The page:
Christian education

Confirmation, Community, and Commitment: Evaluating Church Attendance at the Episcopal Church of St. Mary, Albuquerque, New Mexico

Author
James W. Hunter D.Min.
Abstract
his work studies the phenomenon of individuals dropping out of active church membership after confirmation. The positive approach adopted to examine this issue is through Appreciative Inquiry. Rather than trying to "fix" a problem, this paper studies what is good in the current confirmation preparation program, discovering how those good elements can be improved, and the importance of community in retaining members. The problem is analyzed through Holy Scripture, the Great Tradition of Christianity, and the experiences of eleven parishioners who have matriculated through the confirmation process and remained active in the life of the Episcopal Church of St. Mary, Albuquerque, New Mexico.

Developing Parental Leadership through Biblical Love as Expressed in Presence, Communication, and Discipline in the Homes at Mt. Calvary Baptist Church, Shelby, North Carolina

Author
M. Lamont Littlejohn Jr.
Abstract
A Christian education curriculum was established at Mt. Calvary Baptist Church in Shelby, North Carolina, to develop parental leadership centered on biblical love. The goal was to train parents to model biblical love in their homes. Relying upon scripture affirming parental leadership in the home, parents were enlisted and participated in a six-week study. Surveys measured experience, involvement, practice, and understanding of biblical knowledge. There was no significant statistical difference between the control group and focus group quantitatively; however, the focus group was also assessed qualitatively by means of theological reflection, presence, communication, and discipline application activities. Final reviews indicated that biblical love is a crucial component in developing parental leadership when understood and practiced. Participants in both groups recommend this curriculum be expanded and integrated as a part of the Christian education ministry of Mt. Calvary Baptist Church.

BENEFITS OF MULTI-ETHNIC DIVERSITY FROM A MAJORITY CULTURE PERSPECTIVE AT A CHRISTIAN HIGH SCHOOL IN VOUCHER PROGRAM: A STUDY OF WISCONSIN LUTHERAN HIGH SCHOOL IN MILWAUKEE, WISCONSIN

Author
Kenneth Fisher D.Min.
Abstract
Entering the Milwaukee Parental Choice Program (MPCP), a voucher program, enabled Wisconsin Lutheran High School (WLHS) to become a multi-ethnic Christian high school, fulfilling the Great Commission's call to "make disciples of all nations" (Matt. 28:19) while offering its students the many benefits of ethnic diversity. In order to assist in the recruitment of a balanced multi-ethnic student body, this project explores the positive benefits from the majority culture perspective of Caucasian parents whose students attended WLHS in Milwaukee, Wisconsin.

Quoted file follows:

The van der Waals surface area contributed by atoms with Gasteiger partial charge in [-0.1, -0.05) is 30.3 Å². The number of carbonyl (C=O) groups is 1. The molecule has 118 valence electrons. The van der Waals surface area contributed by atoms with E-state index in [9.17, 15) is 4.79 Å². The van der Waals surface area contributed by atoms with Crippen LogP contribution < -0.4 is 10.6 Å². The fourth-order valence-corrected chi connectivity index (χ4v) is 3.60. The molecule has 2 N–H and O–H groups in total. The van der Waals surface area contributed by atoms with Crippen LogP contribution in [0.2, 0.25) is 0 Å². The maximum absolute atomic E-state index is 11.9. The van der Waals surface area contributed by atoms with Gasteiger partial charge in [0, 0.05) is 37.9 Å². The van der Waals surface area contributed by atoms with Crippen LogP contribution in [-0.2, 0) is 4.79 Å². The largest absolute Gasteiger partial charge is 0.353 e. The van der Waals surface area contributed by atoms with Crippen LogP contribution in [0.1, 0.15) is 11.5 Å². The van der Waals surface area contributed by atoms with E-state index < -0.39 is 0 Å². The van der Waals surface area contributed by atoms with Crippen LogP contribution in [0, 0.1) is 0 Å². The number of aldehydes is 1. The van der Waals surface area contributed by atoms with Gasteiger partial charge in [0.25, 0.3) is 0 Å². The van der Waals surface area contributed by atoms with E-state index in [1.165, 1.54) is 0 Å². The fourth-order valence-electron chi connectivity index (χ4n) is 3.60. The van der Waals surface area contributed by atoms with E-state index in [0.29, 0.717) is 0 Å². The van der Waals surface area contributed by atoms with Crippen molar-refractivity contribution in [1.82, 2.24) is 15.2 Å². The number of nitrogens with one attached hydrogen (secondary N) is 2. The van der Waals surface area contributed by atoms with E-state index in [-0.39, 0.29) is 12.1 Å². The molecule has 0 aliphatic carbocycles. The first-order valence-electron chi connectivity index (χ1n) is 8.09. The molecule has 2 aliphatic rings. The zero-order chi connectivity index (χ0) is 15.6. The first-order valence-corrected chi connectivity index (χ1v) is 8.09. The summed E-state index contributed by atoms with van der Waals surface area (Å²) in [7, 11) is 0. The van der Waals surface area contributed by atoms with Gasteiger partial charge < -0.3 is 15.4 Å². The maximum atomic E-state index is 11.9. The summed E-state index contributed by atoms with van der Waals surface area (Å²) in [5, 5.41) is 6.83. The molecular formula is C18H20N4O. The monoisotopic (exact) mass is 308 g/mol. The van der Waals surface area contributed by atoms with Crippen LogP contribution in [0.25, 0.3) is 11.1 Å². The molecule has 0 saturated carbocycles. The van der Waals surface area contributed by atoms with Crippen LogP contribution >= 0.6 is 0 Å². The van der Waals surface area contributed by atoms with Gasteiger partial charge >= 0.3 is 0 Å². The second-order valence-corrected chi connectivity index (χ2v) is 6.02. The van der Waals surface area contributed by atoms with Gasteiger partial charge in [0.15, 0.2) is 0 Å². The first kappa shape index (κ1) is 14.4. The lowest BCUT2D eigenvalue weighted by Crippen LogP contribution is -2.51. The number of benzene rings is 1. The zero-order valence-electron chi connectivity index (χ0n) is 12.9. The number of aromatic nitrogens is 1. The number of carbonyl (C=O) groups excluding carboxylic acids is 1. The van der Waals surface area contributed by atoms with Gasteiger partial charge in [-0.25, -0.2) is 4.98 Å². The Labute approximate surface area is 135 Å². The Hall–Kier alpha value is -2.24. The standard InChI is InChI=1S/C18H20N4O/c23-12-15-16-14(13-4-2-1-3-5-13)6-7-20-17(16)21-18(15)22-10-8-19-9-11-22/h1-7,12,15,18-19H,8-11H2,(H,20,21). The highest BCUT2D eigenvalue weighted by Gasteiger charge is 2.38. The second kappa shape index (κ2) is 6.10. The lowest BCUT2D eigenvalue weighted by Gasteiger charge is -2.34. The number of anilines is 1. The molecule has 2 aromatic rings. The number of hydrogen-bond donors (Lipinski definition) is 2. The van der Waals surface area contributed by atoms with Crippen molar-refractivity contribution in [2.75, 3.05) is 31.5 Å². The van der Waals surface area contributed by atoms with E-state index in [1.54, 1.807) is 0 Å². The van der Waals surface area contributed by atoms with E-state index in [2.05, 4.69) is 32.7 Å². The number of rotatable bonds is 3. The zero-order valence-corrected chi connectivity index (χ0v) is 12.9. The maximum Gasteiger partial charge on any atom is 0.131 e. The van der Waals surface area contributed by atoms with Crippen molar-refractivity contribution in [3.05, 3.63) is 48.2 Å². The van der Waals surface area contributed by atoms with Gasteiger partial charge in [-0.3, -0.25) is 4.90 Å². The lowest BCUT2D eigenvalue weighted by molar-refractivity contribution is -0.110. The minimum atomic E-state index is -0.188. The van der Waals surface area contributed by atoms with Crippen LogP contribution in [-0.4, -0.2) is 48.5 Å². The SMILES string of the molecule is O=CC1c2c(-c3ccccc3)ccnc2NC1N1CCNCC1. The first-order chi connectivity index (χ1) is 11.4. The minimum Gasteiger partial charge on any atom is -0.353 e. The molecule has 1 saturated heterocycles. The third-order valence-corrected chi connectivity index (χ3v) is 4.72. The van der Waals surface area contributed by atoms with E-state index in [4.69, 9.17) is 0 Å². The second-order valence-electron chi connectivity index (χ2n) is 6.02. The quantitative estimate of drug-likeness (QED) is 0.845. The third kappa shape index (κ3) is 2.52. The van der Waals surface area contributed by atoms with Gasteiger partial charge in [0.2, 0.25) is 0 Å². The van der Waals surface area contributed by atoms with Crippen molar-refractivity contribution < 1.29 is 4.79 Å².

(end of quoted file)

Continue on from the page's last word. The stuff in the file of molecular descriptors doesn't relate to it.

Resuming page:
The project's biblical exploration centers on the Great Commission's call for ethnic inclusion, as well as the biblical issues related to maintaining a healthy, multi-ethnic diversity in a high school. The review of contemporary literature explores the problem of school segregation; the demonstrable benefits of multi-ethnic schools for white students; the role parental perceptions play in school selection; and the special way a multi-ethnic Christian school can deal with racism and segregation as spiritual problems.

Key findings of the project included: white parents are more likely to listen to other white parents than objective data; diversity is more often a reason to reject a school than a factor in selecting a school; parents' positive perceptions of safety and academic rigor are vital; and parents' understanding of diversity's benefits grow as they reflect more deeply upon them.

Glimpses of Heaven among Friends: The Utilization of Film to Draw Interest in Small Group Studies at the First Baptist Church of Albemarle

Author
Roger William Thomas
Abstract
A small group study about heaven in scripture and contemporary film was developed in order to create interests in small groups. Believing small groups, discussions of the after life, and the power of storytelling are affirmed throughout scripture, individuals were recruited and led through the study. Surveys measured opinions on heaven and small groups among the entire congregation and the small group participants. Following the study, the participants were surveyed one final time on both subjects. Ultimately the study did not always change minds with concern to the afterlife, but the overall opinions of small group experiences seemed to be broadened.

A Phenomenology of Authentic Leadership

Author
Joshua James Tilley D.Min.
Abstract
Objective: To grasp the characteristics and essence of authentic leadership as seen and experienced through the lives of those who have served under and/or over those they perceive and identify as “authentic” or “high quality” leaders.

Method: A literary review and a biblical review were conducted to establish the current scholarship related to authentic leadership. A new phenomenological study was conducted in October of 2018. 12 individuals were interviewed either in person, by phone, or via a video chat.
Results: The result was a literary study, a biblical review, and a new phenomenological study of authentic leadership.

Conclusions: Through the phenomenology and subsequent qualitative research, the researcher came to the conclusion that authentic leadership is provided, felt, and acted upon in different ways by different people in different cultures, but the one universal essence of authentic leadership is the paradox of “relief” and “peace” preceded by a sense of “anxiety” and “pressure,” which is provoked within the follower by the leader. Trust is built through the process.
A model of existential peace is offered to demonstrate this meaning, but no model for creating an authentic leadership is presented as a phenomenology does not provide the groundwork needed to establish such a theory. All cultures represent leadership in different ways, so further research would need to be conducted to create such a model.